- Homecomings: The Belated Return of Japan's Lost Soldiers by Yoshikuni Igarashi
Yoshikuni Igarashi wrote Homecomings as a sequel to his earlier work, Bodies of Memory: Narratives of War in Postwar Japanese Culture, 1945–1970. [End Page 506] The connection is close. Homecomings begins with a chapter examining images of Japanese war veterans in early postwar films, followed by another on Kurita Shigeru's (pen name Gomikawa Junpei) part novel, part memoir, Ningen no jōken (The human condition, a work itself made in film version.
These beginnings are interesting enough in their own right. But the value of Homecomings becomes more apparent, and more pointed, as Igarashi turns to the records of actual Japanese servicemen and civilians, the overwhelming majority of whom had been taken prisoner by the Soviet Union during the last week of the Asian-Pacific War and the chaos that followed. These numbered three quarters of a million. One hundred thousand would die in captivity. Most of the remainder were returned to Japan by 1950. But there were others, and these late homecomings form the core of Igarashi's study.
Predictably, given the author's approach, this core has two sides. Igarashi is interested in the experiences of the returnees themselves but equally fascinated by the reaction their return created in the Japanese media and society in general. Accordingly, his account ends in 1991, when the splintering Soviet Union released the names of forty thousand detainees to virtually no one's attention in Japan.
There was plenty of attention before then, but not in any intuitive way. Kurita's moving Ningen no jōken found critical and literary favor yet was not the stuff of bestseller lists. Ishihara Yoshirō's collections of poetry were even less well known among most Japanese. Although Igarashi does not offer a direct view as to the reasons, he suggests that most Japanese, whether they were military veterans or not, preferred to forget the war years and any experiences associated with them. Veterans themselves were a living reminder and were at times stigmatized as such. They were seen as either duped by fanatic, brutal, often sadistic Imperial Army officers or as brutal and sadistic themselves, potential or even real serial rapists and murderers. Kurita's and Ishihara's jarring works only confirmed these dark images and shadows. Kurita's protagonist, based in Manchuria, tries to do right by the Chinese, but he is alone among a Kwantung Army made up of beasts and demons, and the film version of the work portrays Imperial Army training as a deliberate way of making humans into, well, beasts and demons.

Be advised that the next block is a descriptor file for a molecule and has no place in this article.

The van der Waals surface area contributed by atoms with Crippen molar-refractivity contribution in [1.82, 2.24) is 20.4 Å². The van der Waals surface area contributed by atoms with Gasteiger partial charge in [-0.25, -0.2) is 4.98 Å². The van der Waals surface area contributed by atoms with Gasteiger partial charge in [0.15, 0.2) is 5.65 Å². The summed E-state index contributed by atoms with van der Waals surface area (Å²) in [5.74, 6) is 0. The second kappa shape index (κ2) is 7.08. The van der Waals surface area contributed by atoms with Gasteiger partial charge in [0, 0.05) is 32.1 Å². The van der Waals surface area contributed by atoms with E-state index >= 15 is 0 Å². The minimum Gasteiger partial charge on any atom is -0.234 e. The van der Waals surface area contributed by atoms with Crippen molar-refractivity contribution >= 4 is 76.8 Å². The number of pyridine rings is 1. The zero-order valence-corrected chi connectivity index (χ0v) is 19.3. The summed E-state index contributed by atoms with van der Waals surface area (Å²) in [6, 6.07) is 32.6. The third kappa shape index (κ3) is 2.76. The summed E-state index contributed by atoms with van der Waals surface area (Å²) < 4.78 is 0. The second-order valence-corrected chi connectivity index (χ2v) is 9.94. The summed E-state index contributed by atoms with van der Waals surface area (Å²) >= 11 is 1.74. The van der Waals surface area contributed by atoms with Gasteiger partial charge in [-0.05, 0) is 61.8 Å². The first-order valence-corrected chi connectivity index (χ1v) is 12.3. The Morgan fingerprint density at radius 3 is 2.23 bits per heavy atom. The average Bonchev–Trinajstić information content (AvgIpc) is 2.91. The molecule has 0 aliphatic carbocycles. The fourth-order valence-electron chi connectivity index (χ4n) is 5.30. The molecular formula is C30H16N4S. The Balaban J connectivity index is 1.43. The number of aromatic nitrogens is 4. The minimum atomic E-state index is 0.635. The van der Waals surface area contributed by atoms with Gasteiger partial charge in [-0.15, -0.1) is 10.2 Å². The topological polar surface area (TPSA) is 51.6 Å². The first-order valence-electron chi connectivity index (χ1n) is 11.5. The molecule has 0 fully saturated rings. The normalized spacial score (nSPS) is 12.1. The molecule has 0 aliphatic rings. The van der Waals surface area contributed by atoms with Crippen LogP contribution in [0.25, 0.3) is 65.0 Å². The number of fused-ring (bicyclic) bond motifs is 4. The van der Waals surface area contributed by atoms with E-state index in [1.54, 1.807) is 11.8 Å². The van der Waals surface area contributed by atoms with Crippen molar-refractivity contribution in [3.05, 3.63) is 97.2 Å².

If the returnees were not deemed criminals from the start, they hardly found much sympathy from press or public during this period. They had betrayed their oaths to the emperor by allowing themselves to be captured. They had shown themselves weak-minded by succumbing to Soviet "democratization" brainwashing. Or they had shown themselves fascistic by refusing to recognize that Soviet society was more human and humane than the capitalism imposed upon Japan by the Allied occupation. [End Page 507]
As these receptions illustrate, Igarashi often has more to say about the Japan returned to than the returnees themselves. His insights are potent, but he usually prefers to offer them by inflection. In some respects his decision is a missed opportunity to respond to the prevailing perspective that, unlike Germany, Japan has not openly or directly addressed its wartime deeds or misdeeds. Embedded in Homecomings is an implied narrative on exactly this subject but one the reader will have to extract independently.
The reaction to the brief burst of returnees in the mid-1950s provides one illustration. During the occupation and prime ministership of Yoshida Shigeru, most Japanese subscribed to the idea that the Imperial Army had led polity and people badly astray with catastrophic results. Alas for the returnees, they were less sympathetic figures in this story than the haunting shadows of civilians vaporized at Hiroshima. But this time also...